Sipuleucel-T Treatment Effects Persist Even in Radiation-Treated Patients

SAN FRANCISCO—Real-world data demonstrates that prior radiation therapy may no longer be a barrier for successful immunotherapy with sipuleucel-T in patients with metastatic castration-resistant prostate cancer (mCRPC), according to research presented at the 2014 Genitourinary Cancers Symposium.

Sipuleucel-T—an autologuous cellular immunotherapy indicated for patients with asymptomatic or minimally symptomatic mCRPC)—was approved by the US Food and Drug Administration based largely on the results of the randomized, controlled, phase 3 Immunotherapy for Prostate Adenocarcinoma Treatments (IMPACT) study. In the IMPACT population, patients receiving sipuleucel-T experienced a 22% reduction in the risk of death, but this analysis excluded all mCRPC patients who had already undergone radiation therapy—given the high probability that these patients had suppressed bone marrow function and, subsequently, decreased immune function.

1 - Steven E. Finkelstein, MDSteven E. Finkelstein, MD, from 21st Century Oncology Translational Research Consortium in Scottsdale, Arizona, led an investigation of the Registry of Sipuleucel-T Therapy in Men With Advanced Prostate Cancer (PROCEED), looking specifically at patients who had undergone radiation therapy prior to taking sipuleucel-T. Unlike IMPACT, PROCEED patients who received palliative radiation for bone pain prior to starting sipuleucel-T were not excluded from the study population—which allowed investigators to evaluate the effects of prior radiation on sipuleucel-T manufacturing parameters.

In the current analysis, patients treated with sipuleucel-T ≤6 months were eligible for inclusion. In addition to baseline demographics and patient information, Finkelstein et al. assessed the following product parameters: total nucleated cell (TNC) count, antigen presenting cell (APC) count (determined by CD54+ cell count), and APC activation (determined by upregulation of CD54—a measure of product potency). 

Of the 1,244 patients who completed therapy, 112 (9.0%) patients had received palliative radiation for bone metastases prior to immunotherapy with sipuleucel-T and 517 (41.6%) patients had no prior radiation of any kind.  To limit the comparison of non–radiation-treated patients to those who had palliative radiation, patients with radical prostatectomy were isolated from each group for further study—resulting in 44 patients in the palliative radiation group and 159 in the non–radiation-treated group.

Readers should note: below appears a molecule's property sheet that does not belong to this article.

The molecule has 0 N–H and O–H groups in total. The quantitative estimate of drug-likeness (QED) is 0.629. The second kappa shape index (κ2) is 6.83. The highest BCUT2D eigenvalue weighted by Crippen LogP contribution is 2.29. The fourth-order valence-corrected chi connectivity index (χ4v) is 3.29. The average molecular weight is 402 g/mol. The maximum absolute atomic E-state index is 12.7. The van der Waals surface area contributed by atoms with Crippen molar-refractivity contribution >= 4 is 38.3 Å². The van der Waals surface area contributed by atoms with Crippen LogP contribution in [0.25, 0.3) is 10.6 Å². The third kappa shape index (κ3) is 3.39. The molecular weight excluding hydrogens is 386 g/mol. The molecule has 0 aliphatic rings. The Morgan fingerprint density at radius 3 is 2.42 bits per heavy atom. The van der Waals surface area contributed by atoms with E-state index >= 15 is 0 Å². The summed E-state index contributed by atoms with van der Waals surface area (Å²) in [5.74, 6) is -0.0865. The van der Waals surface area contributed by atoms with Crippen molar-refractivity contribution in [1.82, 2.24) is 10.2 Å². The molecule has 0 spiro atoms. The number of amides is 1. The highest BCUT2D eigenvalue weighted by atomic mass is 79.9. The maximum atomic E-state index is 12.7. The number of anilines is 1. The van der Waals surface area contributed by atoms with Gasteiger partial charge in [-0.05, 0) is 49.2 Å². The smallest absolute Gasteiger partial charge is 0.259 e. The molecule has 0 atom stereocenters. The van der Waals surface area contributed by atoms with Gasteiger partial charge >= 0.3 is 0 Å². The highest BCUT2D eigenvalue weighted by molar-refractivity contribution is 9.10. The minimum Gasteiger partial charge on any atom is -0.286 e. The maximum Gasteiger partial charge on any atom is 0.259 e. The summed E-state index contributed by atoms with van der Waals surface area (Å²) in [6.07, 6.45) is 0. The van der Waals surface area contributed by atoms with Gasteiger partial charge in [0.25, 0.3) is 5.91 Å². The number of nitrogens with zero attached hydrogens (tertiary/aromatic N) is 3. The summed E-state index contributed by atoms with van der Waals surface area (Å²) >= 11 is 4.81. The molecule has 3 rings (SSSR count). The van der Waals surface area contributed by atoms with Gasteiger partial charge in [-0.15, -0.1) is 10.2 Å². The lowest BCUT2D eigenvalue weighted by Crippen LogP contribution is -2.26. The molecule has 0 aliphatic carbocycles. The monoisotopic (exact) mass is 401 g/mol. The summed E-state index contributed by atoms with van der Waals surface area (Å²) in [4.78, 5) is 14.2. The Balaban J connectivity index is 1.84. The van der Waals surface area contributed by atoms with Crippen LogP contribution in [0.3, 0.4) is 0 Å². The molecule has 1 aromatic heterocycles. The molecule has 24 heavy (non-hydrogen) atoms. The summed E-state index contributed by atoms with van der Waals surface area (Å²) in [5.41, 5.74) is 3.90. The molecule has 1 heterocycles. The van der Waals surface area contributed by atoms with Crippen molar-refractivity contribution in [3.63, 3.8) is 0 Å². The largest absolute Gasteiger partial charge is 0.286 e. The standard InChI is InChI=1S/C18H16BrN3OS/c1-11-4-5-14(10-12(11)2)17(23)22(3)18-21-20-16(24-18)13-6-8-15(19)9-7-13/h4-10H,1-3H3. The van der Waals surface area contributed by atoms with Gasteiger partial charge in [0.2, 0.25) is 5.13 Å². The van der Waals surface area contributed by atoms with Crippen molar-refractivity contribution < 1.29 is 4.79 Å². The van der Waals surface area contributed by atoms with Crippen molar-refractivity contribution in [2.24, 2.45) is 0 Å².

While median cumulative APC counts were similar between each group, TNC counts and degree of APC activation were lower in the palliative radiation group (TABLE). However, the percentage of patients receiving all three infusions in each group was comparable (palliative radiation = 93.2%; non–radiation-treated = 95.0%).

Palliative radiation patients

Non–radiation-treated patients

p Value

TNC counts

9.89 per unit

12.09 per unit


APC activation




Ultimately, Dr. Finkelstein and colleagues concluded that, although TNC counts and APC activation were lower in radiation-treated patients, “In the real-world setting, there is no evidence that prior radiation inhibits successful production of sipuleucel-T.” They also noted that effects on in vivo post-treatment immune measures are being collected prospectively in a companion trial (PRIME).

Source: Finkelstein SE, Nordquist LT, Dakhil SR, et al. Impact of prior radiation treatment (tx) on sipuleucel-T (sip-T) product parameters in PROCEED patients (pts). Abstract presented at 2014 Genitourinary Cancers Symposium; San Francisco California. January 30, 2014.